Antenna Design
Mobile HF Loop Antenna Design Principles

Mobile HF Loop Antennas - Part 3

Radio Wave Propagation Radio waves are named differently depending on how they propagate away from a transmitting antenna, as follows:

  • Groundwaves
  • Skywaves

Groundwaves Groundwaves travel near the ground. In the HF spectrum groundwaves generally are useful for communicating only over relatively short distances ranging up to about 70 km over land or 300 km over sea, because of rapid near-earth signal attenuation. Actual groundwave communication distances vary widely and depend on the operating frequency, transmitting power, transmitting and receiving antenna characteristics, types of terrain, types of soil, presence of salt water, receiver characteristics, and the strengths of interfering signals and noise. The lower the soil conductivity, the less distance over which groundwave signal strengths generally will be useful. Ground surface obstructions such as mountains, hills, large buildings, or densely-forested areas also tend to attenuate groundwave signals and reduce groundwave communication distances.

Skywaves Skywave radiation generally is the most important radiation from an HF transmitting antenna, because most HF communication distances exceed distances where groundwave signals are strong enough to be useful. Radio waves with frequencies below the ionosphere's current MUF (Maximum Usable Frequency) that radiate toward the sky at suitable vertical angles are refracted back down toward distant locations on earth by one or more ionized regions of the ionosphere. However, the refractive properties of those regions change constantly throughout each day, from season to season, and from year to year, causing received signal strengths at distant locations to vary widely at different times. In many cases transmitting frequencies can be changed as ionospheric conditions change to maintain communications with a distant location. However, that can be done only if both the radio equipment and the antennas on each end of the circuit can be retuned easily to new frequencies. One advantage of the small (compared to a wavelength) loop antenna described in this article is that it can be quickly tuned over a wide frequency range by merely changing the capacitance of a single tuning capacitor.

More about Skywave Signal Frequencies The extent to which radio waves are refracted from the ionosphere to a given point on earth depends in part on the frequency being used. If the frequency is too low a radio signal will be absorbed by ionospheric attenuation. If the frequency is too high the signal will pass through the ionosphere and into space without returning to earth. If the frequency is between those two frequencies the signal will return to earth, but not necessarily where someone wants to communicate. Where HF communication is possible between two points on earth at a given time it generally is possible only within one or more narrower bands of frequencies. The limits of the frequency band or bands that can be used change constantly and especially tend to be different between day and night.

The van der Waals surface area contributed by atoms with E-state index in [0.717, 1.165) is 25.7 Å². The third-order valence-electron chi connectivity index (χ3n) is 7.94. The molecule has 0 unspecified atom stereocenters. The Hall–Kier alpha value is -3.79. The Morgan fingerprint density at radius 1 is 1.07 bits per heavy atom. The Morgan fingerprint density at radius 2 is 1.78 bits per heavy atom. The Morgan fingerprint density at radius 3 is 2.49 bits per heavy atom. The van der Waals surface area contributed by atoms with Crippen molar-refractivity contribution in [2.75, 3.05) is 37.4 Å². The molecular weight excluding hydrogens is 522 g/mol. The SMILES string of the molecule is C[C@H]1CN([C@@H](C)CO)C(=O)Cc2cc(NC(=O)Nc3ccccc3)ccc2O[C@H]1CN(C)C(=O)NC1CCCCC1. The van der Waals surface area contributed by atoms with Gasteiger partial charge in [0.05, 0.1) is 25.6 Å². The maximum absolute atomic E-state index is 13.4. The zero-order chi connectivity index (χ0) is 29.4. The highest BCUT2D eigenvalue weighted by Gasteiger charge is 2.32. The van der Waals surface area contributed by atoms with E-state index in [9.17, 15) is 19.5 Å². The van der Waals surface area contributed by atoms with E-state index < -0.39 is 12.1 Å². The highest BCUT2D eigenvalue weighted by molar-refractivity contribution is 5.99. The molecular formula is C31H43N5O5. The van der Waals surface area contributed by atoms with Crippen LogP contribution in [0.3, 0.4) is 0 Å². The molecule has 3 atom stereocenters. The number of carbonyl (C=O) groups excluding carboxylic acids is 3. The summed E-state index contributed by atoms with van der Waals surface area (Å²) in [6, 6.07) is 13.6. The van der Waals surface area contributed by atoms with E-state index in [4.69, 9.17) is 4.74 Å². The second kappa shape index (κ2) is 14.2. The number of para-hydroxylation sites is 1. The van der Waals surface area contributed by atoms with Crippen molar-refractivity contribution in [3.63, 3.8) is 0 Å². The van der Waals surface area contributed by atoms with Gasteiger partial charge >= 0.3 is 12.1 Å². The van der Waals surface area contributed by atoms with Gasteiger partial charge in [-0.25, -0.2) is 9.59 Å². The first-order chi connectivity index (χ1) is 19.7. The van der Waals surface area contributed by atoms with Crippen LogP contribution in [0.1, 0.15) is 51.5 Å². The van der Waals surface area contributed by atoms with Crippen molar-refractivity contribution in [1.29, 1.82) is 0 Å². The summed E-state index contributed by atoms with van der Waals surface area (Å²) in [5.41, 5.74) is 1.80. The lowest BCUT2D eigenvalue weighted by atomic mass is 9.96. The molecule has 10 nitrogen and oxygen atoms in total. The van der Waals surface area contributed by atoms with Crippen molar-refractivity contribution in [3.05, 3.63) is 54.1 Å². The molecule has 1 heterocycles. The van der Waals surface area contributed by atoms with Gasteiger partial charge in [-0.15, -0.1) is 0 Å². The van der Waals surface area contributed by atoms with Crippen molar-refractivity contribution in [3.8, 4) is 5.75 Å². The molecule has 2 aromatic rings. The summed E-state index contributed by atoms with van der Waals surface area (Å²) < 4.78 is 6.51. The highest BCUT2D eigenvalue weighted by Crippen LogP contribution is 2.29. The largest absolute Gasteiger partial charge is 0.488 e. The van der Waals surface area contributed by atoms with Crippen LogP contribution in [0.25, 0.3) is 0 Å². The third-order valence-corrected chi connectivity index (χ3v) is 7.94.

The ionized regions of the ionosphere are thick during the daytime due to ionization caused by intense electromagnetic energy and particles radiated from the sun. Thick ionized regions absorb lower frequency signals and refract signals of higher frequency. During nighttime the ionized regions become much thinner because electromagnetic radiation and particles from the sun are shielded from the ionosphere by the earth. Low frequency signals that were absorbed during daytime are refracted at night when the ionization thins and higher frequencies that were refracted and returned to distance points on earth during the day pass through the thinner ionosphere and into space.

The height of ionized regions also varies at different times of day and night and that changes the distances out to areas where signals are returned back to earth at a given frequency. Under some conditions skywave signals return nearby into areas where groundwave signals also can be received (even back to the transmitting site). Because of the different signal path lengths via the ionosphere and over the earth the skywave and groundwave signals may arrive at a receiving site in-phase, out-of-phase, or at any phase angle between those extremes. If they arrive out-of-phase they tend cancel so that the resulting signal is equal only to their strength difference. If they arrive in-phase they add so that the resulting signal is equal to the sum of their strengths. Because the height and thickness of the ionosphere constantly change the skywave signal phase is always changing. As a result, the net sum of the skywave and groundwave signals tends to continually oscillate in strength unpredictably between weaker and stronger.

The Eleven-Year Solar Cycle Ionospheric ionization is not only affected by rotation of the earth, as explained above. It also is affected by the 11-year solar cycle. During periods of greater sunspot activity more radiation and particles arrive from the sun, there is more ionization of the ionosphere, and higher transmitting frequencies generally must be used to communicate between two distant points on earth. The reverse is true during periods of low sunspot activity.

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